Note to new government: time to focus on teaching quality, not school structures – that’s the evidence

Research evidence, including some led by Graham Stuart, Conservative MP, challenges the claim on the Marr Show, made by Education Secretary, Nicky Morgan MP, that pupil results showed academies are a better kind of school than local authority ones.

In January 2015 in the cross party education select committee published a report into academies and free schools. The committee was chaired by Conservative MP, Graham Stuart who concluded:

“It’s still too early to know how much the academies programme has helped raise standards. What we can say is that, however measured, the overall state of schools has improved during the course of the programme.

Current evidence does not prove that academies raise standards overall or for disadvantaged children. It is clear though that academisation has led to greater competition, challenging many maintained schools to improve and incentivising local authorities to develop speedier and more effective interventions in underperforming schools.

More evidence is urgently needed on the impact of academy status on primary schools and particular efforts made to encourage them to work in collaboration.”

Professor Becky Francis, who advised the committee, and is Professor of Education and Social Justice, King’s College London also commented earlier this year for the Education Media Centre urging a policy emphasis on teaching quality over school structures:

“As noted in the Select Committee report, the evidence on whether or not academies have had more success in raising attainment than other equivalent schools is mixed, and hard to pin down.

Assessment is complicated by the proliferation of different types of academies, and their very different circumstances when they became academies.

For example, sponsor academies were usually low-attaining schools, often located in areas of disadvantage; for converter academies, it’s the opposite.

This makes analysing both attainment and improvement across academies quite difficult: low achieving schools have more room for improvement; and likewise successful schools would be expected to have high levels of attainment. It is really too early to judge the impact of academisation on converter academies.

For sponsor academies, including those instigated prior to 2010, the evidence is mixed. Overall, evidence suggests a slight improvement against similar local authority schools for those open the longest; although there has been a particular reliance on equivalent qualifications in sponsor academies.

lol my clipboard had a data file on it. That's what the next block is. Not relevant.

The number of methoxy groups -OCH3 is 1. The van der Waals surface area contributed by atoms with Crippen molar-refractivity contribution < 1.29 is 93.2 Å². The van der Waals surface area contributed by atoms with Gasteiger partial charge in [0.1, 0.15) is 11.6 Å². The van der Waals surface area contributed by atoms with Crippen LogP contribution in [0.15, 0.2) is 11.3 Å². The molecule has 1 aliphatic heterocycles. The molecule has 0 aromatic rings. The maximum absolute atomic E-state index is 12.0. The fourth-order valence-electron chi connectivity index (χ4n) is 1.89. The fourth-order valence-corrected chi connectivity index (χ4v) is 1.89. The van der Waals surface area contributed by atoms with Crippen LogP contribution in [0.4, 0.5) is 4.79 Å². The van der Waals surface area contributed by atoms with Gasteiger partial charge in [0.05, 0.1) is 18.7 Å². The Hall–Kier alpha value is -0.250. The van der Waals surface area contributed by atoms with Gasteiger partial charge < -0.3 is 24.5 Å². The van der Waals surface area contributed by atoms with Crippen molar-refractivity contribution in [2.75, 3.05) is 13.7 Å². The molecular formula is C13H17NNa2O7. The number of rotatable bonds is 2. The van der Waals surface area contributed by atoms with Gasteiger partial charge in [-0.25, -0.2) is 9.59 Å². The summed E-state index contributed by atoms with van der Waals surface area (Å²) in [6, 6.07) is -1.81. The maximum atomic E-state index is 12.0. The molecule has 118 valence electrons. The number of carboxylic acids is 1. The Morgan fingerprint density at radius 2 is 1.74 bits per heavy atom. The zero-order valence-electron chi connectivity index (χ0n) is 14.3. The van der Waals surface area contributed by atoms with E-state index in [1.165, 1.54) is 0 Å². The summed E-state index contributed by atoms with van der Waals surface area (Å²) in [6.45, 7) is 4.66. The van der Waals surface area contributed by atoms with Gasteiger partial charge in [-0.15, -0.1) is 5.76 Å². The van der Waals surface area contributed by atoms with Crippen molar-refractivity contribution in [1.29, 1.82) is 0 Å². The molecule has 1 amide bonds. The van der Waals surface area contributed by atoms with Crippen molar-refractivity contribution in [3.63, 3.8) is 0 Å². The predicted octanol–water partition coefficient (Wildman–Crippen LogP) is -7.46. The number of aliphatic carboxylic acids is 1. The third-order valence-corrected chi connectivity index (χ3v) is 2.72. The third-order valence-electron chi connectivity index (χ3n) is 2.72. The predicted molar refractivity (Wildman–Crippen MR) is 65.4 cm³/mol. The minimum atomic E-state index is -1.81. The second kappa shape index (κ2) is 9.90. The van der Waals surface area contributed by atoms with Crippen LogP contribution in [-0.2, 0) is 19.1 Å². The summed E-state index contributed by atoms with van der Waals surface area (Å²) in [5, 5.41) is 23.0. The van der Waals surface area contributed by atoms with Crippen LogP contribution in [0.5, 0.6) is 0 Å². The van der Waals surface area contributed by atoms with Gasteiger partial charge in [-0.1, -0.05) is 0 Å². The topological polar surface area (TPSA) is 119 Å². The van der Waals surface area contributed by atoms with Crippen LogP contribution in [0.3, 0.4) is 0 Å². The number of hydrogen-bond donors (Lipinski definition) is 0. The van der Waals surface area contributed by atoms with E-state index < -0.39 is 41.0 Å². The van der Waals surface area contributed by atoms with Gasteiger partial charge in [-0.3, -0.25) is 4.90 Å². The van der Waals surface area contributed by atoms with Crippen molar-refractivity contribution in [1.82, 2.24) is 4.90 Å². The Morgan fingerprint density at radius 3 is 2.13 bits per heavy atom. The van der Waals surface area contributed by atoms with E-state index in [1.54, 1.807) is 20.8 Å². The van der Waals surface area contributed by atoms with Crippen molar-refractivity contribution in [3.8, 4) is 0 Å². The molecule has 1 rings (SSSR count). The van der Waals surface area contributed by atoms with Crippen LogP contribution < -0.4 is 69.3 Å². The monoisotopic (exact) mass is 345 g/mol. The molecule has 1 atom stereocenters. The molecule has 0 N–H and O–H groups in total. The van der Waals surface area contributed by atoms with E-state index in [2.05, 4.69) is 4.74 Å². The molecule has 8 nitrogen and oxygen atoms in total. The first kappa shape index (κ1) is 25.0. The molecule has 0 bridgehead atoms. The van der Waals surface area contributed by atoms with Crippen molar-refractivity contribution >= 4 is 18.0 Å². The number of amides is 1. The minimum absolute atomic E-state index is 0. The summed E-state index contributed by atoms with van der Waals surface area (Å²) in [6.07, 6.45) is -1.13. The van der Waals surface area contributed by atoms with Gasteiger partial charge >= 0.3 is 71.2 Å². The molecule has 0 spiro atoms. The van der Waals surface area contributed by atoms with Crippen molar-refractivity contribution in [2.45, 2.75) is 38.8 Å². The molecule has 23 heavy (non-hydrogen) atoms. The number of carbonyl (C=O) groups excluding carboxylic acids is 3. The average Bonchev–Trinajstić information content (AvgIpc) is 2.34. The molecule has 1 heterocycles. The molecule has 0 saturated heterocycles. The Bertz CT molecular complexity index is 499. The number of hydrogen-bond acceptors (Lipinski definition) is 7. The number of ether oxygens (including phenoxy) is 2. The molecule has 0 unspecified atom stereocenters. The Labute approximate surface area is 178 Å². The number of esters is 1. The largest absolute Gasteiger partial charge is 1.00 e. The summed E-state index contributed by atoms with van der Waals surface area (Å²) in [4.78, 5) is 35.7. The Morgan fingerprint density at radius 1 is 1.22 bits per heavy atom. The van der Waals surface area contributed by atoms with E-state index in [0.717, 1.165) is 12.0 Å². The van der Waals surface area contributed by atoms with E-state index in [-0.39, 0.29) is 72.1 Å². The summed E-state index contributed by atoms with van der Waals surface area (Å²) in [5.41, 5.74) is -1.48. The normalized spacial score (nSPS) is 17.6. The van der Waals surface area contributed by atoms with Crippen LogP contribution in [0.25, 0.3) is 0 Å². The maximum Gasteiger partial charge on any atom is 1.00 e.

Looking at the picture more closely, we see both examples of striking success, but also of significant failure – this was also the finding of research on the success or otherwise of academy chains.

These findings highlight the need for greater rigour and transparency in the system, especially, closer checks on those sponsors coming into the system, and firmer action with those that do not succeed in securing improvement.

But also, they support the impetus for a renewed focus on the quality of teaching practice in all schools, in contrast to the preoccupation with structures in our education system.”

Note to journalists: The research into academy chains (7th paragraph) was carried out by Becky Francis, Merryn Hutchings and Rob De Vries.

Research evidence also challenges Nicky Morgan’s claim this morning in defence of free schools saying many have been established in socially deprived areas .

Free schools are failing to serve the neediest children in their areas, according to a study from UCL Institute of Education, published last year.

The study shows that schools in this flagship Government programme are opening in disadvantaged neighbourhoods, but are taking fewer poor children -those receiving free meals – than the other local schools.

The net effect is that the free secondary school pupils themselves are close to average for all English secondary schools, and the free primary school pupils very slightly better off.

In addition, primary children who enter free schools are academically ahead of their peers. They have significantly higher levels of attainment than the average not only for their neighbourhoods, but for the country as a whole. When it comes to evaluating the performance of primary free schools, it will be important to examine their value added, rather than their academic outcomes, which are likely to be better than average because of their intakes, says the study.

Francis Green, Professor of Labour Economics and Skills Development at the Institute who led the research said:

“It appears that, so far, the places in Reception at free primary schools are being filled by children who are somewhat less disadvantaged and more advanced in their development than the average. This outcome may be disappointing for the government, which had hopes that its free schools policy would be a vehicle for delivering social justice.”

Nicky Morgan ruled out profit making schools in England . Some academics support that . Sweden has profit making free schools and in December 2013 Dr Susanne Wiborg, Head, Lifelong & Comparative Education, Institute of Education, University of London commented on the role of free schools in Sweden’s falling position in international tables:

“The Swedish Free Schools have played an indirect role in the decline of the PISA scores over the last decade. However, the question still remains to what extent these schools actually can be blamed for this. We do know that low achievers usually from lower socio-economic background in Sweden don’t perform as well as they did in the past, because of the surprisingly high level of ethnic and social segregation in society. The Free Schools no doubt have contributed to this.”

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